Food energy is energy that animals (including humans) derive from their food, through the process of cellular respiration, the process of joining oxygen with the molecules of food (aerobic respiration) or of reorganizing the atoms within the molecules for anaerobic respiration.
Humans and other animals need a minimum intake of food energy to sustain their metabolism and drive their muscles. Foods are composed chiefly of carbohydrates, fats, proteins, water, vitamins, and minerals. Carbohydrates, fats, proteins, and water represent virtually all the weight of food, with vitamins and minerals making up only a small percentage of the weight. Carbohydrates, fats, and proteins comprise ninety percent of the dry weight of foods. Food energy is derived from carbohydrates, fats and proteins as well as organic acids, polyols, and ethanol present in the diet. Some diet components that provide little or no food energy, such as water, minerals, vitamins and fiber, may still be necessary to health and survival for other reasons. Water contains very stable chemical bonds and so cannot be oxidized to provide energy. Vitamins and minerals are present in very small amounts (in milli- or micrograms) and also cannot be used for energy. Fiber, a type of carbohydrate, cannot be completely digested by the human body. Ruminants can extract food energy from the respiration of cellulose thanks to bacteria in their rumens.
The freshman 15 is an expression commonly used in the United States that refers to an amount (somewhat arbitrarily set at 15 pounds) of weight often gained during a female student's first year at college. In Australia and New Zealand it is sometimes referred to as First Year Fatties, Fresher Spread, or Fresher Five, the latter referring to a five-kilogram gain.
The purported causes of this weight gain are increased alcohol intake and the consumption of fat and carbohydrate-rich cafeteria-style food and fast food in university dormitories. Many dining halls in American universities are all-you-can-eat style and offer copious dessert choices. In addition, lack of sleep may lead to overeating and weight gain, because it lowers the level of leptin. Other causes include malnutrition, stress, and decreased levels of exercise. All of these factors can affect each person in a different way. Studies confirm many of these causes. Colleges and universities have recently been cracking down on this common problem and are trying to educate people on how to prevent it. This problem has grown so much that students are focusing on how to stop the freshman 15 before it happens.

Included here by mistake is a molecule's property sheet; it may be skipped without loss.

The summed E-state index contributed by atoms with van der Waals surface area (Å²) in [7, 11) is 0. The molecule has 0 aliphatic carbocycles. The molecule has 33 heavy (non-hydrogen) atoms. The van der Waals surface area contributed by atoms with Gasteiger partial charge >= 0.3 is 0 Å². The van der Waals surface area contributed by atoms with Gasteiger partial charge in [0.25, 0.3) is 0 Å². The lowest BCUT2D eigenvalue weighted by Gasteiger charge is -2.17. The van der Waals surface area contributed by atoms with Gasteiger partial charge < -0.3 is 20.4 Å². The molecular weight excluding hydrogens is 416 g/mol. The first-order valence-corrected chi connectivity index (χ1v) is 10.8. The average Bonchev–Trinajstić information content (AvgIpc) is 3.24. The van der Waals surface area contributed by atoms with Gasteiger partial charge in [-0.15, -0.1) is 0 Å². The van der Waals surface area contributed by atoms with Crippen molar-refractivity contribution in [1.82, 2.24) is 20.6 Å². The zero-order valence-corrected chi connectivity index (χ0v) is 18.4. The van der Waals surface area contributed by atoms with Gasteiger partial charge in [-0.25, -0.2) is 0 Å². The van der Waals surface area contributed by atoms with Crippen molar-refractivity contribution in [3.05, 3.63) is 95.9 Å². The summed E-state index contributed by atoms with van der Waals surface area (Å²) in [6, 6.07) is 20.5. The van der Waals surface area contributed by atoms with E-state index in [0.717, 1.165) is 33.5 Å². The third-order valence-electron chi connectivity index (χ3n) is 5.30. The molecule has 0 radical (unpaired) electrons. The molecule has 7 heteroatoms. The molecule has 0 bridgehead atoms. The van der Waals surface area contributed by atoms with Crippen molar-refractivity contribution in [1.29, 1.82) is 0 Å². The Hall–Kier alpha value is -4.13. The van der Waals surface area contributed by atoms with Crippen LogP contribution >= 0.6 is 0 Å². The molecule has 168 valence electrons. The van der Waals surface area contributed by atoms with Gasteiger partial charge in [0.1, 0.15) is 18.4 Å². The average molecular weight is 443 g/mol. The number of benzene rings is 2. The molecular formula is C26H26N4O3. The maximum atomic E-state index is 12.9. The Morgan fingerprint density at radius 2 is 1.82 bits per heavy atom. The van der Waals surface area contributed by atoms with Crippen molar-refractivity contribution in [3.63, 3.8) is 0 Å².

Diet plays an important role in the genesis of obesity. Personal choices, advertising, social customs and cultural influences, as well as food availability and pricing all play a role in determining what and how much an individual eats.
Hospitality is the relationship between the guest and the host, or the act or practice of being hospitable. This includes the reception and entertainment of guests, visitors, or strangers.
In journalism, a human interest story is a feature story that discusses a person or people in an emotional way. It presents people and their problems, concerns, or achievements in a way that brings about interest, sympathy or motivation in the reader or viewer.
Human interest stories may be "the story behind the story" about an event, organization, or otherwise faceless historical happening, such as about the life of an individual soldier during wartime, an interview with a survivor of a natural disaster, a random act of kindness or profile of someone known for a career achievement.